B.o.B.: I started rapping at 14 and I dedicated my life to rapping ever since. Between 14 and 15 recorded my first ep and ever since have been picking up instruments and since then it’s been a fairy tale Cinderella story.
SFF: So you’re 20 years old, do you have anything special planned for your 21st birthday coming up next week?
B.o.B.: Well nothing that I haven’t done already and to be honest I’ll probably be working.
Shortly after B.o.B.’s half hour set N.E.R.D Took to the stage playing tracks from their first three albums and a new song that got the entire crowd moving to the beat. Marijuana smoke could be seen and smelled rising to the ceiling as the drum beat to their track “Spaz” when suddenly a crowd surfer could be seen in the midst who singer Pharrel Williams yelled, “That’s how you enjoy an N.E.R.D. Show” followed by cheers of fans.
For the set’s climax with Star Trek signs in the air Williams blurted out the lyrics “all the girls standing in the line for the bathroom” to their track “Everyone Nose” that definitely made the concert well worth it.
The band also invited one lucky fan on stage telling the crowd, “She was singing every single word to every song” and then serenaded her to the track “She Wants to Move.”
For the finale, the band played a cover of the Snoop Dogg track “Drop It Like It’s Hot,” that had the gym popping their mouths to William’s accompaniment.
Outside the War Memorial Gym students gathered in clusters critiquing the show’s set list. Many said they felt it was a perfect N.E.R.D show.
CAB chose these acts in response to a survey process in which they elicited student feedback and preferences on genre. Hip hop has dominated the homecoming concert for a few years, with artists like Common, Wyclef Jean and Lupe Fiasco performing.
Linda Tran, sophomore business major and CAB promotions assistant, sat outside of the Office of Student Leadership and Engagement (SLE) selling tickets on Monday. In just an hour, she sold ten tickets. Tran said, “N.E.R.D has always been floating around as a choice. They are one of those groups that you just want to hear in concert.” Kim Mai, homecoming concert director, said CAB tried to book the group last year but could not afford it. Mai said “Based on our surveys last year, 21% of the students asked for hip hop, 17% Alternative, and 16% for rock.” CAB surveyed 1,056 students.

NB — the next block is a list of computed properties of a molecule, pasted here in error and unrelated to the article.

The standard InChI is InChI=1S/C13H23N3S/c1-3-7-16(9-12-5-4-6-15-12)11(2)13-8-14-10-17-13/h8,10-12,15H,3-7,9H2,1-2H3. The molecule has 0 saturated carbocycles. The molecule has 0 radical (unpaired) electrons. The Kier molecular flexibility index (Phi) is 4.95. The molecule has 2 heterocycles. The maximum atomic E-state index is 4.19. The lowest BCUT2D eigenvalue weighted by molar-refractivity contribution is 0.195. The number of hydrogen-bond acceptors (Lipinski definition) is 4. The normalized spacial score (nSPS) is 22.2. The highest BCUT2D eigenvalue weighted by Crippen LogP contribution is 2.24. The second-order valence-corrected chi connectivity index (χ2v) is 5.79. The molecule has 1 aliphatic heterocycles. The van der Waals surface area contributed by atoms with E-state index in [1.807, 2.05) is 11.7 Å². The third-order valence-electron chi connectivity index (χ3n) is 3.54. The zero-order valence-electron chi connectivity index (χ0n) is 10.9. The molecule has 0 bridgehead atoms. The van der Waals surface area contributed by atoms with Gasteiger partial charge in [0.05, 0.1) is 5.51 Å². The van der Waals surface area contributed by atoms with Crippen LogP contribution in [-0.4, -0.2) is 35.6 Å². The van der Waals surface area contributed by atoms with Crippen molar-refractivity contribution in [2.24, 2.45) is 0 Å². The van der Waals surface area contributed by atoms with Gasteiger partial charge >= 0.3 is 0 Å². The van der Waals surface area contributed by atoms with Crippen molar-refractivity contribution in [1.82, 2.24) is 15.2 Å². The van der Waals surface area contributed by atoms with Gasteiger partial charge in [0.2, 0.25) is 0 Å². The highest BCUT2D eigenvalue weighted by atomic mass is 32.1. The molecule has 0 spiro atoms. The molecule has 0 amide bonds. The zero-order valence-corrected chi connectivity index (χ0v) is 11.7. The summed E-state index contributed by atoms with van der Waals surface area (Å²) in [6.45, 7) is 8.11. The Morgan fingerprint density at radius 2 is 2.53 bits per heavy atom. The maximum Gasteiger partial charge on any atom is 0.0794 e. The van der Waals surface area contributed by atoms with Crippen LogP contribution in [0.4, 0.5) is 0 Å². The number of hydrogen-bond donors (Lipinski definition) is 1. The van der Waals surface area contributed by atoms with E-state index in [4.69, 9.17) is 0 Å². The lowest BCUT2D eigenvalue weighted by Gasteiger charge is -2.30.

In relation to homecoming, Tran said “Hip hop is always a popular genre.” While the homecoming week generally takes place in February, USF decided to move it up so they could include it as part of the Fall Fest, a series of on campus events hosted by the Office of Residence Life. The other events involved with homecoming, the dance and the pep rally, will still take place. Although last year CAB charged an entrance fee to the dance, Tran said this year admission will be free.
Tickets will not be sold at the door. Prices are $5 for USF students/$10 the day of show.
Two weeks ago, Lupe Fiasco performed at War Memorial Gym as part of USF’s Homecoming weekend.
While last year’s performer, Wyclef Jean, interacted with students and performed for more than two hours, Fiasco barely made an appearance before the concert began. He met students that had spent all day preparing the gym for the concert only minutes before he went on stage. Once the concert began, Fiasco only played for about an hour.
Lupe Fiasco’s background in social justice is well-documented, and USF is to be commended for seeking out an artist that falls in line with the University’s core mission. However, the terms by which USF brought Lupe Fiasco to perform at our campus should have been re-worked to ensure a more interactive student experience.
For the amount of money that was spend on getting Lupe Fiasco to USF, why did he only perform for one hour?
Why were meeting with students and spending more time at USF not worked into Fiasco’s contract?
Why did USF not come to an agreement with Lupe Fiasco to where USFtv and the Foghorn would be able to photograph and film the event? Both student media outlets were not allowed to cover the event as fully as expected.
Lupe Fiasco was brought to USF for the USF community, and USFtv and the Foghorn are a large part of what makes this community. Student media outlets should have full access to Homecoming events in the future, as well as all events on campus, and we hope that next year USF comes to an agreement with the chosen artist(s) before hand to make this possible.
There is also a larger issue to be had with the Homecoming music choice and selection process. San Francisco, and more specifically USF, has a deep, wide-spread and popular music scene in all genres, including hip-hop, which was the choice of the student body for this year’s Homecoming concert.